Ph. D. Project
Tensor methods for data fusion with shared and distinct features : Application to subgroup identification in multi-subject fMRI data
2023/10/01 - 2026/09/30
Other supervisor(s):
Tulay Adali (
Discovering common and distinct features (DCDF) across multiple datasets is a fundamental problem in various disciplines, including the analysis of multi-task functional magnetic resonance imaging (fMRI) data [1] or multimodal image fusion [2]. The distinct features in each dataset may originate from, e.g., uncontrolled acquisition conditions [3], or from features unique to each subject in medical data [4]. This constitutes a challenging scenario that goes beyond the capabilities of classical models and require more flexible methods to be developed. DCDF in multisubject fMRI data can have significant societal impact through personalized medicine by finding features shared by subgroups of individuals that are predictive of mental disorders [1]. Of particular interest are longitudinal studies such as the ABCD [5], which collect fMRI and non-neuroimaging data (e.g., cognitive scores, substance use) of the same subjects over time. This requires methods to identify homogeneous subgroups of subjects in longitudinal fMRI and non-neuroimaging data, revealing the evolution of cognitive processes and characterizing subtypes of diseases and risk groups for addictive behavior early in the study. Identifying which subgroup an individual belongs to can be an important step towards personalized medicine.

Neuroimaging raises fundamental methodological questions. It requires algorithms that are data-driven, highly interpretable (e.g., with identifiability guarantees) and reproducible, what made approaches based on matrix and tensor decomposition, and independent component analysis the gold standard in the field. However, the study of uniqueness of more flexible factorizations is still in its infancy. The uniqueness of coupled tensor decompositions was only investigated recently [6]. Algorithms considering shared and distinct components were proposed in [7] without identifiability guarantees. The identifiability of coupled tensor decomposition with shared individual components for image fusion was recently established in [2].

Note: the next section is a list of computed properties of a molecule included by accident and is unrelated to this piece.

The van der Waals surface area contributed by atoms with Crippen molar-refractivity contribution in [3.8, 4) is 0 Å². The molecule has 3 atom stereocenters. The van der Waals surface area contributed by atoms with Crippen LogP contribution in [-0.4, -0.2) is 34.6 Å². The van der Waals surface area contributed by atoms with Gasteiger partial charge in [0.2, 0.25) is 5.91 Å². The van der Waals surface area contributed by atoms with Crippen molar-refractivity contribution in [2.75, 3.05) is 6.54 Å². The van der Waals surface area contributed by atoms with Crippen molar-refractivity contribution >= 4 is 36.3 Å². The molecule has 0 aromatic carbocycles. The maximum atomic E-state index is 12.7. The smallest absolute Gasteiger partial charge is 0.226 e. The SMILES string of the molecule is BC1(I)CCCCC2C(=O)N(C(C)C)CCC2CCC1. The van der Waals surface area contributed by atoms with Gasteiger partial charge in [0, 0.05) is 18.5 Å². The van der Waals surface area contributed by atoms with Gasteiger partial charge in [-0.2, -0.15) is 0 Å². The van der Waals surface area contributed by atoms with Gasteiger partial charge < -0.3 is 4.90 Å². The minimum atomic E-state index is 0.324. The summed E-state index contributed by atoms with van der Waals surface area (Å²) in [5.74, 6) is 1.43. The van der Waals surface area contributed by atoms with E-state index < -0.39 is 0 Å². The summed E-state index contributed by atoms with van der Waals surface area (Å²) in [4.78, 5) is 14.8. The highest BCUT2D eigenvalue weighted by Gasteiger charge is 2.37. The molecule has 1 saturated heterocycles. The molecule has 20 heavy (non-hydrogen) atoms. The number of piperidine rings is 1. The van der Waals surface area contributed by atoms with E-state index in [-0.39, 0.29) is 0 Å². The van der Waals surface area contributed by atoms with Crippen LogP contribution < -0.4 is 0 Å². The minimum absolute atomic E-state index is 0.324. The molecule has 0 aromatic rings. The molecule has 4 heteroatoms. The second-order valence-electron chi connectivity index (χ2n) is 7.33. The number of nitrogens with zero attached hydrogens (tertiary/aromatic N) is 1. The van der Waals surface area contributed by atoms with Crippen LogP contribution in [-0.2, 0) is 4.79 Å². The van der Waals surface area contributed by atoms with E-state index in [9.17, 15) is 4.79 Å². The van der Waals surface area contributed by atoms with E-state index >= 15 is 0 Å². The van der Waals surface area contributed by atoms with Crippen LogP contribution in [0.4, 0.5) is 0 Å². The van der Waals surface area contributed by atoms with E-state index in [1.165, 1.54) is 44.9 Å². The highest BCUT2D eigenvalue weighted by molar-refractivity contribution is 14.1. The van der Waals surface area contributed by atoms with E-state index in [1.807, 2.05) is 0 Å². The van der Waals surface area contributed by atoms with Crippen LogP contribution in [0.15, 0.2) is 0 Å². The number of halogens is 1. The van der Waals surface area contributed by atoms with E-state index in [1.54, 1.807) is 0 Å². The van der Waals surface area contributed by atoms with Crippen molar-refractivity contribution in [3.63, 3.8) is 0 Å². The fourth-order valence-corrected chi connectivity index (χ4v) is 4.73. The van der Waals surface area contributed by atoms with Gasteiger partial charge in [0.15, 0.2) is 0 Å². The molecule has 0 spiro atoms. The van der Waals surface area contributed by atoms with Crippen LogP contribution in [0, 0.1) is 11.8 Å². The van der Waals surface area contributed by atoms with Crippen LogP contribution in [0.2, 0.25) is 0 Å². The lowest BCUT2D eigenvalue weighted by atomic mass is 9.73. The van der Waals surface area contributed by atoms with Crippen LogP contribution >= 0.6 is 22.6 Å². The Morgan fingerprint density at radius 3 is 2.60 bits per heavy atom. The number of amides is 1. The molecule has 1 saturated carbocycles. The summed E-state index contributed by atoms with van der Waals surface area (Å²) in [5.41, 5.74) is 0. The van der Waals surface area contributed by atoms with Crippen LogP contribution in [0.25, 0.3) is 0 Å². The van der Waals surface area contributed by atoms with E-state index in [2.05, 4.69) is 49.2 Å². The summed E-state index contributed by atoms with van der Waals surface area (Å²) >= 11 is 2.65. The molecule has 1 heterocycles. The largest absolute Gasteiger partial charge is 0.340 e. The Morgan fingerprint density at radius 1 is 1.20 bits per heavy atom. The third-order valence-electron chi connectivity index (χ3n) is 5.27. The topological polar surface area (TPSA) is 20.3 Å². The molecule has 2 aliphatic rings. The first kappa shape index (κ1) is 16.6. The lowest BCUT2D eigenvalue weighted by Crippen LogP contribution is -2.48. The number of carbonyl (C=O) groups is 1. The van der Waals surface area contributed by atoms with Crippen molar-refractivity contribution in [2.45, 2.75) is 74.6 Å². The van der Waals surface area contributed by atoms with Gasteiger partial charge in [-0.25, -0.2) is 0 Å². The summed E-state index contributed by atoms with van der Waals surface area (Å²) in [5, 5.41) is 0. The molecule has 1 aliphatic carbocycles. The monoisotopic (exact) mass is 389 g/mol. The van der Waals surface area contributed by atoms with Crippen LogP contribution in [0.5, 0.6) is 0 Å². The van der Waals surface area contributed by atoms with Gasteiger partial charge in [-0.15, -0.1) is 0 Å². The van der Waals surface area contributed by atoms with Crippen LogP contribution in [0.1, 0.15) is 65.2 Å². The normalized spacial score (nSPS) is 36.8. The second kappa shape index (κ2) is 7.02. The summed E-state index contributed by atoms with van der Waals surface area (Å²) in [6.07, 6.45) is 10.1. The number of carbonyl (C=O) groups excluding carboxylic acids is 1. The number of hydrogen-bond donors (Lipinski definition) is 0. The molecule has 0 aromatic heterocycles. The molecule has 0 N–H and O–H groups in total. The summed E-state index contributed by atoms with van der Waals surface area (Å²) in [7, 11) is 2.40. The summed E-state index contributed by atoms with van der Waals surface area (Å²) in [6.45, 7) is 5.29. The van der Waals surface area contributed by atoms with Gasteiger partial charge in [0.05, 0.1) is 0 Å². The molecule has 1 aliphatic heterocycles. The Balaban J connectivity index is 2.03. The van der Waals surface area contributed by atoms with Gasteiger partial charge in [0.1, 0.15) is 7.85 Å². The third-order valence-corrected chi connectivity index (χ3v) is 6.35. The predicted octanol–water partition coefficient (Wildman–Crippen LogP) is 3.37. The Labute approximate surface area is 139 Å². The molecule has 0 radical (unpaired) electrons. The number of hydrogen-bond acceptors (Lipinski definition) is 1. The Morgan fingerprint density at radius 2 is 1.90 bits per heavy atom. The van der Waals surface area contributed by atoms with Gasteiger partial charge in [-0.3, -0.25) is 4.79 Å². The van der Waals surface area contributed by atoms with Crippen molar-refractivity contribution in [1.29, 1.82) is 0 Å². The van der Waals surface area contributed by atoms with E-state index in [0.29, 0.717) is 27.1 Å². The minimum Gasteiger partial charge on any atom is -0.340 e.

Research program: The Ph.D. candidate will focus on developing new flexible matrix/tensor decomposition methods with shared and distinct components with application to neuroimaging. The objectives include: 1) develop coupled low-rank tensor decomposition methods with shared and distinct components applicable to neuroimaging and investigate their identifiability; 2) develop physically interpretable decompositions that account for longitudinal data and multiple (e.g., non-neuroimaging) modalities; 3) validate the methods for homogeneous subgroup identification in longitudinal
multisubject fMRI data for personalized medicine.


[1] M. Akhonda et al., "Disjoint subspaces for common and distinct component analysis: Application to the fusion of multi-task FMRI data," Journal of Neuroscience Methods, vol. 358, p. 109214, 2021.
[2] R. A. Borsoi et al., "Coupled tensor decomposition for hyperspectral and multispectral image fusion with inter-image variability," IEEE Journal of Selected Topics in Signal Processing, vol. 15, no. 3, pp. 702-717, 2021.
[3] A. K. Smilde et al., "Common and distinct components in data fusion," Journal of Chemometrics, vol. 31, no. 7, p. e2900, 2017.
[4] E. S. Finn et al., "Functional connectome fingerprinting: identifying individuals using pat- terns of brain connectivity," Nature Neuroscience, vol. 18, no. 11, pp. 1664-1671, 2015.
[5] B. J. Casey et al., "The adolescent brain cognitive development (ABCD) study: imaging acquisition across 21 sites," Developmental Cognitive Neuroscience, vol. 32, pp. 43-54, 2018.
[6] M. Sørensen and L. D. De Lathauwer, "Coupled canonical polyadic decompositions and (cou- pled) decompositions in multilinear rank-(lr,n,lr,n,1) terms-part I: Uniqueness," SIAM Journal on Matrix Analysis and Applications, vol. 36, no. 2, pp. 496-522, 2015.
[7] E. Acar et al., "Structure-revealing data fusion," BMC Bioinformatics, vol. 15, no. 1, pp. 1-17, 2014.
Machine learning, Data fusion, Tensor methods, Neuroimaging.
Thesis in 36 months, the candidate will be based on the Faculty of Sciences & Technologies, (UL), in Vandoeuvre-lès-Nancy (54). The thesis will be in close collaboration with the Machine Learning for Signal Processing Lab (MLSP Lab), University of Maryland Baltimore County (UMBC), USA.
Expected profile: Master's degree or equivalent, experience in one or more of the following topics: data analysis, signal processing, machine learning, and/or applied mathematics. Good communication skills, knowledge of English.
Biology, Signals and Systems in Cancer and Neuroscience
International thesis or university doctoral contract